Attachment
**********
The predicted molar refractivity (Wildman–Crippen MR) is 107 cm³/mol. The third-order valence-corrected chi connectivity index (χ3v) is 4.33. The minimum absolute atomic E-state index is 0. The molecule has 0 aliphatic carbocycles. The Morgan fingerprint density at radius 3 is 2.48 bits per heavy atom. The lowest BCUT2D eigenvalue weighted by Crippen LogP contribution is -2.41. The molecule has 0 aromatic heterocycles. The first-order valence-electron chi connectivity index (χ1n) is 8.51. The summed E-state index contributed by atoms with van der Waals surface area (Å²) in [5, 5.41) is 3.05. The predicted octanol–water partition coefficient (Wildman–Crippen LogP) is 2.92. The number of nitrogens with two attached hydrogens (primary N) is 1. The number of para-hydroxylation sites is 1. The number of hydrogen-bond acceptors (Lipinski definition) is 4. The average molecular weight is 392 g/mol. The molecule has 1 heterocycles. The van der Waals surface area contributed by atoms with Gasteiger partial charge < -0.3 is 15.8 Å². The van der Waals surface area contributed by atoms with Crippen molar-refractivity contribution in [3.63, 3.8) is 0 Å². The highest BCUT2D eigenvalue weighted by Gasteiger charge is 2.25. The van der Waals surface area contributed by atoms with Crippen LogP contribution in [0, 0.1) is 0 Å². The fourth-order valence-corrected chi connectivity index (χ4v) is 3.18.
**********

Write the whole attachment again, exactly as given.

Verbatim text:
The predicted molar refractivity (Wildman–Crippen MR) is 107 cm³/mol. The third-order valence-corrected chi connectivity index (χ3v) is 4.33. The minimum absolute atomic E-state index is 0. The molecule has 0 aliphatic carbocycles. The Morgan fingerprint density at radius 3 is 2.48 bits per heavy atom. The lowest BCUT2D eigenvalue weighted by Crippen LogP contribution is -2.41. The molecule has 0 aromatic heterocycles. The first-order valence-electron chi connectivity index (χ1n) is 8.51. The summed E-state index contributed by atoms with van der Waals surface area (Å²) in [5, 5.41) is 3.05. The predicted octanol–water partition coefficient (Wildman–Crippen LogP) is 2.92. The number of nitrogens with two attached hydrogens (primary N) is 1. The number of para-hydroxylation sites is 1. The number of hydrogen-bond acceptors (Lipinski definition) is 4. The average molecular weight is 392 g/mol. The molecule has 1 heterocycles. The van der Waals surface area contributed by atoms with Gasteiger partial charge < -0.3 is 15.8 Å². The van der Waals surface area contributed by atoms with Crippen molar-refractivity contribution in [3.63, 3.8) is 0 Å². The highest BCUT2D eigenvalue weighted by Gasteiger charge is 2.25. The van der Waals surface area contributed by atoms with Crippen LogP contribution in [0, 0.1) is 0 Å². The fourth-order valence-corrected chi connectivity index (χ4v) is 3.18.